Friday, April 18, 2008

Soul Scrubbing

[Published here two years ago ]


My right arm is officially a hundred times stronger than my left, still burning and smelling of bleach.

The home where I am living and studying this year, Machon Alte, had a day of cleaning yesterday, in honor of the approaching holiday of Passover. Every student was given a job around the "campus."

My job? To scrub. To scrub the floor. To scrub all thirty refrigerator racks. To scrub the counters. To scrub the dishes.

As I was removing layers of grime, mold, and rotting food from the surfaces of all the items I encountered, I struggled to use my overly-exposed-to-fumes brain to tap into the meaning and purpose of all the cleaning. Learning in Tzfat, the city where the study of Kabbalah originated in Northern Israel, has taught me enough to expect more from the seemingly mundane in this world.
Learning in Tzfat has taught me enough to expect more from the seemingly mundane in this world

The Alter Rebbe is known to have spent an enormous amount of time intensely cleaning his one room house. The commandment of checking for chametz, and leavened product, (after the house is already cleaned) takes about twenty minutes, but he went all through the night - carefully guiding his candle along the floor in search of crumbs.

Clearly, there is something here that goes beyond spring cleaning.

The Alter Rebbe wasn't only searching his house. He was searching his soul. He was identifying what a person's motives should be when cleaning for Passover - checking for the crumbs and layers of dirt that could possibly be covering our soul, stopping it from shining its full light.

There are many explanations for the much dreaded Passover cleaning. But for me, the Alter Rebbe's approach stands out.

So here I am scrubbing and scrubbing. I've got my soul on my mind. And I'm talking to myself. I'm saying, "Mimi, scrub it away."

Scrub away negativity. Let your soul shine. Scrub away the suggestive powers of society. Let your soul shine. Scrub away the barriers between your brothers and sisters. Let your soul shine. Scrub away your silly insecurities. Let your soul shine. Scrub away your ego. Let your soul shine. Scrub away laziness. Let your soul shine. Scrub away meaningless distractions. Let your soul shine.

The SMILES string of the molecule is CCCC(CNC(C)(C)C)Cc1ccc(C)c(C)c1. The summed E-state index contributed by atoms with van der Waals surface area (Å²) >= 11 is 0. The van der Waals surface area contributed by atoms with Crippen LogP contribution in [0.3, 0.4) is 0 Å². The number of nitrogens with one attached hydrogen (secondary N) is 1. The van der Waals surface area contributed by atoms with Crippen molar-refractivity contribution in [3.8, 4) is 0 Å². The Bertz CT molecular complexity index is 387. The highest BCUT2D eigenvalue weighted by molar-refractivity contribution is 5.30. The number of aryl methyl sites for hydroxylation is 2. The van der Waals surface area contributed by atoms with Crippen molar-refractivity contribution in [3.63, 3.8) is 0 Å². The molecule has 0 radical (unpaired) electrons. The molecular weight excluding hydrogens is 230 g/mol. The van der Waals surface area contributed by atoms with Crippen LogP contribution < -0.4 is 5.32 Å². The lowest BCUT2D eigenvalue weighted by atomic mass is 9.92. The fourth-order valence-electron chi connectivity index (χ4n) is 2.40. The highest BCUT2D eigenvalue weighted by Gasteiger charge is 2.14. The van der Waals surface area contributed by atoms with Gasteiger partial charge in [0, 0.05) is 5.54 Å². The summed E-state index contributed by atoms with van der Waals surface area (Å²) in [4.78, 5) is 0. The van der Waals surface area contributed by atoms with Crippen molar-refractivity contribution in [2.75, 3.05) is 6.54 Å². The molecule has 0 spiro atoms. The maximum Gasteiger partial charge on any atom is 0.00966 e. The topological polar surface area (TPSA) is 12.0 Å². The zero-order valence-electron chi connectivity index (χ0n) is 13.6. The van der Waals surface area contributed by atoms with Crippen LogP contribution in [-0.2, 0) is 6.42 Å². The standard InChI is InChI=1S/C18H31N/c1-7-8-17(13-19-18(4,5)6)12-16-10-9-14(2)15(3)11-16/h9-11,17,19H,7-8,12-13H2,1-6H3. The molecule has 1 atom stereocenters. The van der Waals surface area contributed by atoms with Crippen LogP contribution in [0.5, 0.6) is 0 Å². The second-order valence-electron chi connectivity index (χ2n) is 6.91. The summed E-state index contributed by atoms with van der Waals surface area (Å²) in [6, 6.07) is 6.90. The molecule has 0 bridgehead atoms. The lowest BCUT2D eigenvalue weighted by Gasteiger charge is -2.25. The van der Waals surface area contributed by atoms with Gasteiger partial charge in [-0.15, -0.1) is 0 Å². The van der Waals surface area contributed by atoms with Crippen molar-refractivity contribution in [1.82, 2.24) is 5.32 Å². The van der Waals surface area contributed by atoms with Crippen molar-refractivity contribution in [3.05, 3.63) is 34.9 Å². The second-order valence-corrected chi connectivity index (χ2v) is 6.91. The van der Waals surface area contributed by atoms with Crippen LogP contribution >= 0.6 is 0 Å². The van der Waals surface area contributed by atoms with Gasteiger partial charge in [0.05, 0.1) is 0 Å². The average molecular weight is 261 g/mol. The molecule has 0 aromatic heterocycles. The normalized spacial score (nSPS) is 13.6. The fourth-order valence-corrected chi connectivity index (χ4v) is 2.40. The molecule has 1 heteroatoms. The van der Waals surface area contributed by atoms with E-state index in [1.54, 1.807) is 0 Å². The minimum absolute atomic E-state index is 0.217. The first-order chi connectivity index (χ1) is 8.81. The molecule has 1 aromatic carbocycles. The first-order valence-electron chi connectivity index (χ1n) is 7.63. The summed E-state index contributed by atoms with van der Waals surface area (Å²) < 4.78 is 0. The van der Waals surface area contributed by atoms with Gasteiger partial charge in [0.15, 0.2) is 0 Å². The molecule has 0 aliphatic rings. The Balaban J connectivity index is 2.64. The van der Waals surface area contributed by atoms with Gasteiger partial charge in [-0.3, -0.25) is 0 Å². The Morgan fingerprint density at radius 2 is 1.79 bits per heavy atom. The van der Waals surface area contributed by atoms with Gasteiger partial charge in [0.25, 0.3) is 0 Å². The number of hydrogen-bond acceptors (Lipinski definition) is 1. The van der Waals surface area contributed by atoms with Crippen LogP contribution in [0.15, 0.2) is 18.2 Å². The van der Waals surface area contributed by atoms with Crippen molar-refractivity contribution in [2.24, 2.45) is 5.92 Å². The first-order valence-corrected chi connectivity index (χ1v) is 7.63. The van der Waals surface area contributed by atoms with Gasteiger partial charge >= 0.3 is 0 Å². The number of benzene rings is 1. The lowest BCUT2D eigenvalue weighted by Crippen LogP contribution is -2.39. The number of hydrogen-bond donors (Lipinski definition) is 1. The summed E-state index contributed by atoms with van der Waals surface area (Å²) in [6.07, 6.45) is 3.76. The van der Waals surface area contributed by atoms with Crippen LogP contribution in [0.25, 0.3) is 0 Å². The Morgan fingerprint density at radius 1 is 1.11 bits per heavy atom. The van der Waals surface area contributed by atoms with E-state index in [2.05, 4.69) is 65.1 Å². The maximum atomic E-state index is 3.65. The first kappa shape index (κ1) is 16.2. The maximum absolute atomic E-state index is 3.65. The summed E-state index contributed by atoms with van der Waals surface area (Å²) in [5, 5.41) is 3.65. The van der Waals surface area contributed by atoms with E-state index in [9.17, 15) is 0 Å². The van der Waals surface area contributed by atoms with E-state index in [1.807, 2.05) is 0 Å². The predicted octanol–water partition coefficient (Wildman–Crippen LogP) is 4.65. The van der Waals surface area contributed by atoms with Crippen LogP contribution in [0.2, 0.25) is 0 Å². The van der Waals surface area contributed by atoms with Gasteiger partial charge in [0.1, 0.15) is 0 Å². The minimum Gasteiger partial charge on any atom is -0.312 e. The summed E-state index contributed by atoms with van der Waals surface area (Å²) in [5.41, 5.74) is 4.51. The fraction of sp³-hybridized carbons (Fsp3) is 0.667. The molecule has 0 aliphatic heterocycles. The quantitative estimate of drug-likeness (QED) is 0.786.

Scrub away all the layers. Reveal the light, the shine. Reveal your mission. Reveal your powers. Reveal the meaning. Reveal the light inherit in the dark. Reveal the G-dliness. Reveal redemption.

This little light of mine, I'm gonna let it shine. And the whole world, too, is with me. It is Nissan, the month of redemption, and Jews of every type and affiliation are cleaning away. Soul scrubbing and world scrubbing.

The world is starting to freshen and sparkle.

Passover is on its way.

I'll see you in Jerusalem.

5 comments:

Der Shygetz said...

Nice analogy, but our way is of course not to scrub too hard or chas vesholom use hazardous, scarring, dehydrating, fume-generating ekonomika on our precious neshomos.

Maybe because I am just back from the first non-insurance related bonfire I have lit since last Lag Beoimer, I prefer the image of burning, of the fire of the nefesh haeloikis burning away the chometz that has accumulated because we fell victim to the yetzer.

Still, as usual, this is a wonderful article. A kasher un freilichen Pesach, and whatever else you may do with bleach, remember that it is NOT proper to use it for the arba koissos!

Anonymous said...

i personally havent done much cleaning this year being that im not home for pesach. ur post put pesach cleaning into a whole new category (and changed my perspective). and i thought pesach away from home was a pleasure leaving me with nothing to do but sit and relax....
with only a few hours left till shabbos when we're going to be "chometz free" (or at least the house will be neways) i think im going to do some much needed personal pesach cleaning. thanks for the last minute wake up call. kosher and freilichen pesach. l'shana haba'a b'yerushalaim!

Der Shygetz said...

Mimi, has your hand recovered sufficiently from all that cleaning 2 years ago that perhaps you can post again? Hope you had a great Pesach!

Rabbi Lars Shalom said...
This comment has been removed by a blog administrator.
Mimi said...

Huh?!